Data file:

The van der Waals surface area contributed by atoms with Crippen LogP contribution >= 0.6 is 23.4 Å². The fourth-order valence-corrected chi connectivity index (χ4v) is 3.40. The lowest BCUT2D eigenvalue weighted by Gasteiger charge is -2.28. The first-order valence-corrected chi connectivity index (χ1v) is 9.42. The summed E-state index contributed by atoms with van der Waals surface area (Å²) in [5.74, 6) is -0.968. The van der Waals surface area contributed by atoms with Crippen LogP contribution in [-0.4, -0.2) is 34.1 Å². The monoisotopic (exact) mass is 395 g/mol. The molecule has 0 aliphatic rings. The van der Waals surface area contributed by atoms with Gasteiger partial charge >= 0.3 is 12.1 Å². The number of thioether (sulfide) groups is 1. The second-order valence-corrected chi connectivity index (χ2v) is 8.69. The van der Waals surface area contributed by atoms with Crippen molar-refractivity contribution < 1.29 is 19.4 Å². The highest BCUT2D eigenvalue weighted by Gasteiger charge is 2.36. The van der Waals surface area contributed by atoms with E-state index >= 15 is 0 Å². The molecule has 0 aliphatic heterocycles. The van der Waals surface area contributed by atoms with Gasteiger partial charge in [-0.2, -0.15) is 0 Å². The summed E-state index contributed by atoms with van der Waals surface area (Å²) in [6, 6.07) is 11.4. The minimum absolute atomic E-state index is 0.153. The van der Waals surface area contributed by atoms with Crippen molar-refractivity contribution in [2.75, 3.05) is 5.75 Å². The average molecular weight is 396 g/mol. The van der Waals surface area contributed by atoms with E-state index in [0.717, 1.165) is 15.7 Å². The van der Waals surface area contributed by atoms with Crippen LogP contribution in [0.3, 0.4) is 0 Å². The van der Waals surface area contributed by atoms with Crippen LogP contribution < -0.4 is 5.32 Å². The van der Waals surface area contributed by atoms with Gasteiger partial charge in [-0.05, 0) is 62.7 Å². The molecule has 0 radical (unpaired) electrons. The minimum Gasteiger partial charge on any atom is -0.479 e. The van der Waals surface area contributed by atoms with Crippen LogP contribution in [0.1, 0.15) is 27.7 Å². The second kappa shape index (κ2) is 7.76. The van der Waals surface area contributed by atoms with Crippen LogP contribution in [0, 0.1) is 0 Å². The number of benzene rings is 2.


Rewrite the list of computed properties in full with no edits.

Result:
The van der Waals surface area contributed by atoms with Crippen LogP contribution >= 0.6 is 23.4 Å². The fourth-order valence-corrected chi connectivity index (χ4v) is 3.40. The lowest BCUT2D eigenvalue weighted by Gasteiger charge is -2.28. The first-order valence-corrected chi connectivity index (χ1v) is 9.42. The summed E-state index contributed by atoms with van der Waals surface area (Å²) in [5.74, 6) is -0.968. The van der Waals surface area contributed by atoms with Crippen LogP contribution in [-0.4, -0.2) is 34.1 Å². The monoisotopic (exact) mass is 395 g/mol. The molecule has 0 aliphatic rings. The van der Waals surface area contributed by atoms with Gasteiger partial charge >= 0.3 is 12.1 Å². The number of thioether (sulfide) groups is 1. The second-order valence-corrected chi connectivity index (χ2v) is 8.69. The van der Waals surface area contributed by atoms with Crippen molar-refractivity contribution < 1.29 is 19.4 Å². The highest BCUT2D eigenvalue weighted by Gasteiger charge is 2.36. The van der Waals surface area contributed by atoms with E-state index >= 15 is 0 Å². The molecule has 0 aliphatic heterocycles. The van der Waals surface area contributed by atoms with Gasteiger partial charge in [-0.2, -0.15) is 0 Å². The summed E-state index contributed by atoms with van der Waals surface area (Å²) in [6, 6.07) is 11.4. The minimum absolute atomic E-state index is 0.153. The van der Waals surface area contributed by atoms with Crippen molar-refractivity contribution in [2.75, 3.05) is 5.75 Å². The average molecular weight is 396 g/mol. The van der Waals surface area contributed by atoms with E-state index in [0.717, 1.165) is 15.7 Å². The van der Waals surface area contributed by atoms with Crippen LogP contribution in [0.3, 0.4) is 0 Å². The van der Waals surface area contributed by atoms with Crippen LogP contribution < -0.4 is 5.32 Å². The van der Waals surface area contributed by atoms with Gasteiger partial charge in [-0.05, 0) is 62.7 Å². The molecule has 0 radical (unpaired) electrons. The minimum Gasteiger partial charge on any atom is -0.479 e. The van der Waals surface area contributed by atoms with Crippen LogP contribution in [0.1, 0.15) is 27.7 Å². The second kappa shape index (κ2) is 7.76. The van der Waals surface area contributed by atoms with Crippen LogP contribution in [0, 0.1) is 0 Å². The number of benzene rings is 2.